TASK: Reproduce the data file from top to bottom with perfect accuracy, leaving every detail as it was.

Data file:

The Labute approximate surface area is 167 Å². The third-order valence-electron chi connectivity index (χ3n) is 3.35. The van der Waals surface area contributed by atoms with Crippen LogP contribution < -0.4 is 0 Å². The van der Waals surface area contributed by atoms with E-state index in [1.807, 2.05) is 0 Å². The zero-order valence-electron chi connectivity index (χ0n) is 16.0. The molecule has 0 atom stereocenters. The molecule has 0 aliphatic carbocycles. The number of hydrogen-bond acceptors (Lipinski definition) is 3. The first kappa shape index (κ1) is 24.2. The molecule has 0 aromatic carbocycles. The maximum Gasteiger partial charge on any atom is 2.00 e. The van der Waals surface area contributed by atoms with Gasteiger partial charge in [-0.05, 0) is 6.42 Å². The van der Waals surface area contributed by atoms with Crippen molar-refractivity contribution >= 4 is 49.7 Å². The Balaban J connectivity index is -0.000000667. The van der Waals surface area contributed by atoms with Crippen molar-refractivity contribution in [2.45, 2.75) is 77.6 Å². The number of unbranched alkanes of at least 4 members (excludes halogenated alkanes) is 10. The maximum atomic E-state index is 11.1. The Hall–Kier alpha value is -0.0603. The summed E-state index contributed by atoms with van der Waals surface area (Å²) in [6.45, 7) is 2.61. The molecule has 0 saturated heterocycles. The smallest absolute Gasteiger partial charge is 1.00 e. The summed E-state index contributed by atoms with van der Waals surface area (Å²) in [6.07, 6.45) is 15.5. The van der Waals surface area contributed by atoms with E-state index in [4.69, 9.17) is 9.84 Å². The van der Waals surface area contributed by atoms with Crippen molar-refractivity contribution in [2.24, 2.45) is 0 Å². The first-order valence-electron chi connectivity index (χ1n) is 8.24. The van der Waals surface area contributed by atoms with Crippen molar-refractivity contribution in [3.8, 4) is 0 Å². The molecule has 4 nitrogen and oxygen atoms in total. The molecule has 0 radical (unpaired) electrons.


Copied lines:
The Labute approximate surface area is 167 Å². The third-order valence-electron chi connectivity index (χ3n) is 3.35. The van der Waals surface area contributed by atoms with Crippen LogP contribution < -0.4 is 0 Å². The van der Waals surface area contributed by atoms with E-state index in [1.807, 2.05) is 0 Å². The zero-order valence-electron chi connectivity index (χ0n) is 16.0. The molecule has 0 atom stereocenters. The molecule has 0 aliphatic carbocycles. The number of hydrogen-bond acceptors (Lipinski definition) is 3. The first kappa shape index (κ1) is 24.2. The molecule has 0 aromatic carbocycles. The maximum Gasteiger partial charge on any atom is 2.00 e. The van der Waals surface area contributed by atoms with Gasteiger partial charge in [-0.05, 0) is 6.42 Å². The van der Waals surface area contributed by atoms with Crippen molar-refractivity contribution >= 4 is 49.7 Å². The Balaban J connectivity index is -0.000000667. The van der Waals surface area contributed by atoms with Crippen molar-refractivity contribution in [2.45, 2.75) is 77.6 Å². The number of unbranched alkanes of at least 4 members (excludes halogenated alkanes) is 10. The maximum atomic E-state index is 11.1. The Hall–Kier alpha value is -0.0603. The summed E-state index contributed by atoms with van der Waals surface area (Å²) in [6.45, 7) is 2.61. The molecule has 0 saturated heterocycles. The smallest absolute Gasteiger partial charge is 1.00 e. The summed E-state index contributed by atoms with van der Waals surface area (Å²) in [6.07, 6.45) is 15.5. The van der Waals surface area contributed by atoms with E-state index in [4.69, 9.17) is 9.84 Å². The van der Waals surface area contributed by atoms with Crippen molar-refractivity contribution in [2.24, 2.45) is 0 Å². The first-order valence-electron chi connectivity index (χ1n) is 8.24. The van der Waals surface area contributed by atoms with Crippen molar-refractivity contribution in [3.8, 4) is 0 Å². The molecule has 4 nitrogen and oxygen atoms in total. The molecule has 0 radical (unpaired) electrons.